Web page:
“Concerts will quite simply become financially unfeasible on potential permit costs alone,” says the singer, whose Weltschmerz album was named as Prog Magazine’s best album of 2020, and as the second-best album of the year by Classic Rock Magazine.
Fish’s statement arrives less than a week after members of Led Zeppelin, Pink Floyd, Queen and many others members attacked the British government over the EU deal, claiming it had “shamefully failed” British musicians. The open letter included the signatures of The Who‘s Roger Daltrey and Iron Maiden‘s Bruce Dickinson, both musicians who’d previously suggested that Brexit would not negatively impact touring musicians.
“I’ve been trying to make sense of it all from all the sometimes contradictory and often vague information available on various websites that are constantly being updated and working out how this affects my own business and career,” says Fish. “It’s quite frankly confounding.”
“I have 32 European shows across 43 days in the Autumn of this year. That is more than half of the 90 out of 180 days my team and I are allowed to be in the EU under the new rules. Taking into account any further shows or festivals to be added, given Covd-19 restrictions, plus any promotion trips, and those 90 days in 180 fast disappear.
“Compared to many artists I operate with a very tight crew, but we are still a 10-person team; 6 musicians including myself, a back-line tech, a sound engineer, a lighting/projection tech and a production manager. From what I’ve discovered we now need permits for every country in the EU.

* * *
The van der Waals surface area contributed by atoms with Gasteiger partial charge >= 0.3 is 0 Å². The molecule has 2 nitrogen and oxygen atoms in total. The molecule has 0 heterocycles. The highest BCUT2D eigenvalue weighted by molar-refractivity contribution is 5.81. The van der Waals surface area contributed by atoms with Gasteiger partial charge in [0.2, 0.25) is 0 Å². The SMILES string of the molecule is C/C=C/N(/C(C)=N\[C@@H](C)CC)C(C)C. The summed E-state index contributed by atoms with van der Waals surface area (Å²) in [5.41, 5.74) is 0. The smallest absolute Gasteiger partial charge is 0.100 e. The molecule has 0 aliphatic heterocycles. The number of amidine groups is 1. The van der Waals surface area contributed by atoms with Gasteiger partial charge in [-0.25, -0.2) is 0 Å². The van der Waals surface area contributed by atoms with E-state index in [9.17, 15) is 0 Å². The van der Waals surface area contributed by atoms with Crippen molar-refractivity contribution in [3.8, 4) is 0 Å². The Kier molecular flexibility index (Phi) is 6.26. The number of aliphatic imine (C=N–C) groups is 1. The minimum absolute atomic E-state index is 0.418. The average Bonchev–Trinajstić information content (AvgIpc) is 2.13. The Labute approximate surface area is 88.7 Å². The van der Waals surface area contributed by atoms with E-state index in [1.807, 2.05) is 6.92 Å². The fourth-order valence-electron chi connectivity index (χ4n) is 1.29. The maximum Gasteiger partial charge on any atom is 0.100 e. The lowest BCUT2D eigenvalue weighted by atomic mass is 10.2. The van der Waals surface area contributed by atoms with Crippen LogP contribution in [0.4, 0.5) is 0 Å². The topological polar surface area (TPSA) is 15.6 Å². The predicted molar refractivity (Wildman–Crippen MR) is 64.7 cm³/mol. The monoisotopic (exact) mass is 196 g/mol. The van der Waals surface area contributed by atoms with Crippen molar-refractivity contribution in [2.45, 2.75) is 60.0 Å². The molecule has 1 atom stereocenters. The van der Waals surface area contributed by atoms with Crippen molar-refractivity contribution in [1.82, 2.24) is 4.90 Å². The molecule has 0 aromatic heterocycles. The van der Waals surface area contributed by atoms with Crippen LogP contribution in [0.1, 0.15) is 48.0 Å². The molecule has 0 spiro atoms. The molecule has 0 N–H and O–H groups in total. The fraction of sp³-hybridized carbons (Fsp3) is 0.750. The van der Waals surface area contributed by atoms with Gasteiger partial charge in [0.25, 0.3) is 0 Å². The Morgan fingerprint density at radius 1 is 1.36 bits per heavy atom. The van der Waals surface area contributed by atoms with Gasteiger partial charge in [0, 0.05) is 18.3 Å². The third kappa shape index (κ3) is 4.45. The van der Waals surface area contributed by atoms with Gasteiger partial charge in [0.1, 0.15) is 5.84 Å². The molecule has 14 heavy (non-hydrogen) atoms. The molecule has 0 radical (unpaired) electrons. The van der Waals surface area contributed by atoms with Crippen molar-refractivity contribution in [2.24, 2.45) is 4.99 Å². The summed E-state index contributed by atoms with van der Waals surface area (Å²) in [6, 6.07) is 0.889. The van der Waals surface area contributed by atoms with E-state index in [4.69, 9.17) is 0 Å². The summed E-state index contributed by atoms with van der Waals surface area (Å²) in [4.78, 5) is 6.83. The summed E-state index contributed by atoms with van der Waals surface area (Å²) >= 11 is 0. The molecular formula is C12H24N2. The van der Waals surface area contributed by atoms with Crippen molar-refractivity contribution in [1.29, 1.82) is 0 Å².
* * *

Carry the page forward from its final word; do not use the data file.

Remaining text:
“In Holland for example the administration/ processing costs of a permit are around £250 per person. If the permits are for every individual country and of similar amounts then we have around £2500 in extra costs on permits alone – for every EU country we perform in.
“This will rule out concerts in countries such as France, Belgium, Italy and Spain where I may only play one or two shows. Concerts will quite simply become financially unfeasible on potential permit costs alone.
“This doesn’t even take in the issues of ‘carnets’, and the costs and time required for the paperwork to cover every individual piece of equipment we take with us. We now have to have our passports stamped at every border crossing in order to officially document the time we spend in various countries as per the visas/ permits.
“And at the border crossings the customs officers are totally within their rights to ask for an entire truck or trailer to be unloaded and examined to see if it matches the carnet documents – which then means hours stuck at individual borders within the EU, affecting whether drivers will have exceeded their maximum driving hours. The risks of losing shows because a driver is out of hours aren’t worth taking.
“We also now have to deal with the variety of different tax regimes, and VAT costs, across the different countries on the continent. Like most other artists, I need merchandise sales of t-shirts and physical albums on tour to supplement our income and allow us to play shows in areas where the promoter’s guarantee from ticket sales falls short of the costs required to perform there. These new tax costs will amount to tens of thousands of pounds of lost revenue, further impacting our ability to finance any touring in the EU.
“And I am an established artist with a loyal fanbase, playing decent size venues! My heart goes out to musicians starting out in small clubs and at the beginning of their careers. I’m not in a new band making its first forays into Europe taking the big jump and betting on a chance to break into what is still the third biggest music market in the World, just a few miles on a ferry across the Channel.